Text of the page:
PRESS

Amphibious architecture is presented as an option for residents' homes

Amphibious architecture was the topic of discussion at a presentation made to Wharton County residents and representatives in charge of disaster recovery on Sunday. Representatives from the community, Wharton County Recovery Team, Mary Louise Dobson Foundation, Gulf Coast Medical Foundation, Just Do It Now, the city of Wharton and CGI met to hear about amphibious architecture and how it could save the city from flooding.

December 6, 2017

Floating a New Approach to Cope with Floods

Floods mean havoc for millions of people every year. With climate change bringing more extreme storms and rising seas, the danger of flooding is sure to increase in coming years, putting millions of lives and billions of dollars of property at risk.

June 23, 2017

Sink or Swim

An emerging technology poses an intriguing solution to rising tides: homes that float only when it floods.

May/June 2017

A Local Solution to a Global Flooding Problem

The Grand River rushes past Elizabeth English’s office in an old silk factory in downtown Cambridge, only weeks away from spring thaw. But while some may just see a waterway, she sees a laboratory.

February 14, 2017

Amphibious Architecture in Hampton Roads?

Exploring floating foundation, and other emergent technology at sea level rise Adaptation Forum

October 2016

Amphibious Housing Featured on Toronto Weather Network

A weather network segment on the benefits of amphibious architecture, and applications of buoyant foundations.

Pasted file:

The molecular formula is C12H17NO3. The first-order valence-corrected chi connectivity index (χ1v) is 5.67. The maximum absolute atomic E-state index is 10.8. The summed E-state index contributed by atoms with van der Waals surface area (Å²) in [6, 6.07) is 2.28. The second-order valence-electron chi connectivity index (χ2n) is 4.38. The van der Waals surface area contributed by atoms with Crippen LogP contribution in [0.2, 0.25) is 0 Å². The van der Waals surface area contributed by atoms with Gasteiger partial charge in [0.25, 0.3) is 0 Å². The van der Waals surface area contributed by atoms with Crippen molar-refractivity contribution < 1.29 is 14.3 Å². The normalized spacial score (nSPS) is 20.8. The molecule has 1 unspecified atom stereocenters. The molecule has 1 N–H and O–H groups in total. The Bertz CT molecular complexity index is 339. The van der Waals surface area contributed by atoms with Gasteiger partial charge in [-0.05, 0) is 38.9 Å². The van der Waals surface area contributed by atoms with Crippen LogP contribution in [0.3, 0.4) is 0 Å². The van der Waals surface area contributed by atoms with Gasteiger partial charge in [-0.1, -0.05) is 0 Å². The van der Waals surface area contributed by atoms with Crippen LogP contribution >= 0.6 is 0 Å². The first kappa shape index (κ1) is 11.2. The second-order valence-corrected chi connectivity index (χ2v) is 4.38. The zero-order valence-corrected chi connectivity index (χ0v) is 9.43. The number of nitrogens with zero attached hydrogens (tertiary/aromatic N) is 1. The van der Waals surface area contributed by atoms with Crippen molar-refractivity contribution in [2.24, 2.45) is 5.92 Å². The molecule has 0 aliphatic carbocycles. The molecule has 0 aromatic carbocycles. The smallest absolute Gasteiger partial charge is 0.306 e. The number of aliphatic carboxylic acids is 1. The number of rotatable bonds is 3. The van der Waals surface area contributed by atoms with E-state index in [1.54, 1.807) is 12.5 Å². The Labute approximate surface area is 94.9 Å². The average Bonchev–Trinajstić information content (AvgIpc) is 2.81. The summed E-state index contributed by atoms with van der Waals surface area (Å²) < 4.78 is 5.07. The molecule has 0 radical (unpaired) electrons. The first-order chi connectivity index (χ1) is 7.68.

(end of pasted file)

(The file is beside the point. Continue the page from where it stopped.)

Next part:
Homes Designed to Float on Water could be the way of the Future

Flooding is almost a yearly occurrence in parts of Canada. The northern Ontario communities of Fort Albany and Kashechewan have been dealing with seasonal floods for years. They disrupt daily life, and threaten the health of residents.

April 27, 2014

Waterloo Professor Designs Floating Houses that could Weather Floods

University of Waterloo professor Elizabeth English has designed an amphibious house that floats up with rising flood waters and then settles back down on its foundation when water recedes.

April 3, 2014

Floating Houses that Rise and Fall with Flood Waters

Amphibious houses that rise and fall with flood waters would help save lives and protect First Nations and other vulnerable communties devastaed by flooding every spring, says a University of Waterloo architecture professor

Amphibious-House Promoter is on a Crusade for New Homes and Retrofits that Go with the Flow

Featured in ENR magazine, Elizabeth English gives her insight into a solution to amphibious flood-resistant buildings and pushes for a reinterpretation of the statutes of the insurance program in the U.S.

August 3, 2014

New Orleans: No Easy Buoyancy

Five years after evacuation, still-displaced residents of New Orleans have a strong desire to return to their former communities. Pre-Katrina New Orleans was a vibrant community of hard-working residents, and had a dynamic street life of neighbourhood parades that bound communities, creating strong identities and a strong sense of place.